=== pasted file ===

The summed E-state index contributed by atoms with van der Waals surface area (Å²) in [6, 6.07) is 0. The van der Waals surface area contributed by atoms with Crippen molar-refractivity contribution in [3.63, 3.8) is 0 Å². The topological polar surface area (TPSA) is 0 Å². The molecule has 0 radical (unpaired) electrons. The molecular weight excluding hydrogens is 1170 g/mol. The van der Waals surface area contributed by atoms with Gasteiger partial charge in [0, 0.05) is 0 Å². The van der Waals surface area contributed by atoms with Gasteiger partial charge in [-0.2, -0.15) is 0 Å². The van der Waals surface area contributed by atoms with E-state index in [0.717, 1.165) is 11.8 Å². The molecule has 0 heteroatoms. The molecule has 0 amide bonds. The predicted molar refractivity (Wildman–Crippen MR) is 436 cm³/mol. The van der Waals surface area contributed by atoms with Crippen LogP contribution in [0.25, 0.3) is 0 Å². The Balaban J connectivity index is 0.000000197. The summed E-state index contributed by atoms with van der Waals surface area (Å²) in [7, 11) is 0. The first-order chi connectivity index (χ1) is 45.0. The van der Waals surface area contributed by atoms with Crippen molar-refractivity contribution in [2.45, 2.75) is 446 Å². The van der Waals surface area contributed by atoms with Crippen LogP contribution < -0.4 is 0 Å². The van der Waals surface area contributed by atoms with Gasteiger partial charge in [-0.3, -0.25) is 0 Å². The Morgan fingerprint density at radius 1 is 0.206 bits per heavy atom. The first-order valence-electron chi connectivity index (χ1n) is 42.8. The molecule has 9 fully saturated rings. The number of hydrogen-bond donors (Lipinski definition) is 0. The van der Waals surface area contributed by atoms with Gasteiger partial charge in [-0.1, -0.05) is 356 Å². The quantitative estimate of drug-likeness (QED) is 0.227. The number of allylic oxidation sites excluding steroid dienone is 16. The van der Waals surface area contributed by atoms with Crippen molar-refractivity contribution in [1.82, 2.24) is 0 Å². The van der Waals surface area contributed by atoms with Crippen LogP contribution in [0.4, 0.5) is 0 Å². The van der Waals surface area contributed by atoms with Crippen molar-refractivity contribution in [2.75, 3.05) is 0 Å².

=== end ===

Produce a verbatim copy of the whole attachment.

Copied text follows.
The summed E-state index contributed by atoms with van der Waals surface area (Å²) in [6, 6.07) is 0. The van der Waals surface area contributed by atoms with Crippen molar-refractivity contribution in [3.63, 3.8) is 0 Å². The topological polar surface area (TPSA) is 0 Å². The molecule has 0 radical (unpaired) electrons. The molecular weight excluding hydrogens is 1170 g/mol. The van der Waals surface area contributed by atoms with Gasteiger partial charge in [0, 0.05) is 0 Å². The van der Waals surface area contributed by atoms with Gasteiger partial charge in [-0.2, -0.15) is 0 Å². The van der Waals surface area contributed by atoms with E-state index in [0.717, 1.165) is 11.8 Å². The molecule has 0 heteroatoms. The molecule has 0 amide bonds. The predicted molar refractivity (Wildman–Crippen MR) is 436 cm³/mol. The van der Waals surface area contributed by atoms with Crippen LogP contribution in [0.25, 0.3) is 0 Å². The Balaban J connectivity index is 0.000000197. The summed E-state index contributed by atoms with van der Waals surface area (Å²) in [7, 11) is 0. The first-order chi connectivity index (χ1) is 45.0. The van der Waals surface area contributed by atoms with Crippen molar-refractivity contribution in [2.45, 2.75) is 446 Å². The van der Waals surface area contributed by atoms with Crippen LogP contribution < -0.4 is 0 Å². The van der Waals surface area contributed by atoms with Gasteiger partial charge in [-0.3, -0.25) is 0 Å². The Morgan fingerprint density at radius 1 is 0.206 bits per heavy atom. The first-order valence-electron chi connectivity index (χ1n) is 42.8. The molecule has 9 fully saturated rings. The number of hydrogen-bond donors (Lipinski definition) is 0. The van der Waals surface area contributed by atoms with Gasteiger partial charge in [-0.1, -0.05) is 356 Å². The quantitative estimate of drug-likeness (QED) is 0.227. The number of allylic oxidation sites excluding steroid dienone is 16. The van der Waals surface area contributed by atoms with Crippen molar-refractivity contribution in [1.82, 2.24) is 0 Å². The van der Waals surface area contributed by atoms with Crippen LogP contribution in [0.4, 0.5) is 0 Å². The van der Waals surface area contributed by atoms with Crippen molar-refractivity contribution in [2.75, 3.05) is 0 Å².